Chamber Criticizes Senate Vote on Overtime Regulations | U.S. Chamber of Commerce

Chamber Criticizes Senate Vote on Overtime Regulations

Tuesday, September 9, 2003 - 8:00pm

U.S. Chamber Criticizes Senate Vote on Overtime Regulations

WASHINGTON, D.C. – The United States Chamber of Commerce today criticized lawmakers for passage of an amendment to the Senate Labor-HHS appropriations bill that effectively blocks the Department of Labor from moving forward with proposed changes to overtime pay regulations pertaining to "white-collar" workers.

The Harkin Amendment to H.R. 2660 passed the Senate by a 54-45 vote.

"The Senate's action is a clear case of politics and party rhetoric trumping common sense and it shows no regard for the regulatory process," said Randel Johnson, Chamber vice president for labor, immigration and employee benefits. "Today's vote denies expanded eligibility for overtime to a million low wage workers and allows the recent litigation explosion under the Fair Labor Standards Act to continue."

The proposed changes to the Fair Labor Standards Act sought to revise overtime regulations that have been untouched for more than 50 years and have become grossly out of date. They would have ensured overtime pay for any employee making less than $22,100 per year, nearly a 175% increase in current rules. More than 1.3 million American workers would have been guaranteed overtime pay under the rule changes.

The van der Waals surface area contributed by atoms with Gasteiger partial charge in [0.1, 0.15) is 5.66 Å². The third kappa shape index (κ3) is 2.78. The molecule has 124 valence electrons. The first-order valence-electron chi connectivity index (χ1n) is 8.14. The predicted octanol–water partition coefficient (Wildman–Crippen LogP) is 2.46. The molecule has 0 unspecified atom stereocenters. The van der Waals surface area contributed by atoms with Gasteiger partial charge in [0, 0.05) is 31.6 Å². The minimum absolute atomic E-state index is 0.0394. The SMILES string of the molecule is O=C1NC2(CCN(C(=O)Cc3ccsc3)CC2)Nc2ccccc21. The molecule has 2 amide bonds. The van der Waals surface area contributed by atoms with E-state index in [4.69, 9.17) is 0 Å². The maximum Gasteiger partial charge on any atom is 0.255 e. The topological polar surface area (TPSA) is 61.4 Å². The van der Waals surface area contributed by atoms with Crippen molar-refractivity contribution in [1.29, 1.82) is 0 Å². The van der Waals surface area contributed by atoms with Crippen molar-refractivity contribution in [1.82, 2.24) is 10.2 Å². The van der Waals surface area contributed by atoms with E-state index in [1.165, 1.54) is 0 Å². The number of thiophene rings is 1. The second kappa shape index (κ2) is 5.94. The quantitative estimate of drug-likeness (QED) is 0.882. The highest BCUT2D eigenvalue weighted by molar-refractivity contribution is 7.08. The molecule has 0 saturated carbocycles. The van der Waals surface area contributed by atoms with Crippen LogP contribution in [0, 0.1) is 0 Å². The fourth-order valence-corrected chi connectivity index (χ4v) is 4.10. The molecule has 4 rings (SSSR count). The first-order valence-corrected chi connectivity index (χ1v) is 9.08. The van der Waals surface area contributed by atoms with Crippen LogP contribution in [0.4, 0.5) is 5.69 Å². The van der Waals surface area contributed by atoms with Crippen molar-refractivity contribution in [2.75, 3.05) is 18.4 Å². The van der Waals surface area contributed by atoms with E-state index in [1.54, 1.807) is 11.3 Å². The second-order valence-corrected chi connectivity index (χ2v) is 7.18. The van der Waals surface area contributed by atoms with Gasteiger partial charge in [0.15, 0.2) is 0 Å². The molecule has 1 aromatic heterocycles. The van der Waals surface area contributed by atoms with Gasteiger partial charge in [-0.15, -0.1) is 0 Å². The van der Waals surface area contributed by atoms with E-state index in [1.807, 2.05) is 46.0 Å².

The changes would have modernized regulations governing overtime pay, making it easier to determine which white-collar workers are eligible for overtime and which are not, according to the Chamber. In addition, they would have prevented trial lawyers from exploiting the confusion surrounding current regulations to land outrageous settlements for highly skilled and paid white-collar workers looking to take advantage of the system.

"Congress's own General Accounting Office recommended that DOL review and comprehensively restructure white-collar exemptions to the overtime regulations back in 1999," said Johnson. "Now, just as DOL is weighing all public comments on the issue and considering action, the Senate pulls the rug out from underneath them."

The U.S. Chamber of Commerce is the world's largest business federation, representing more than three million businesses of every size, sector and region.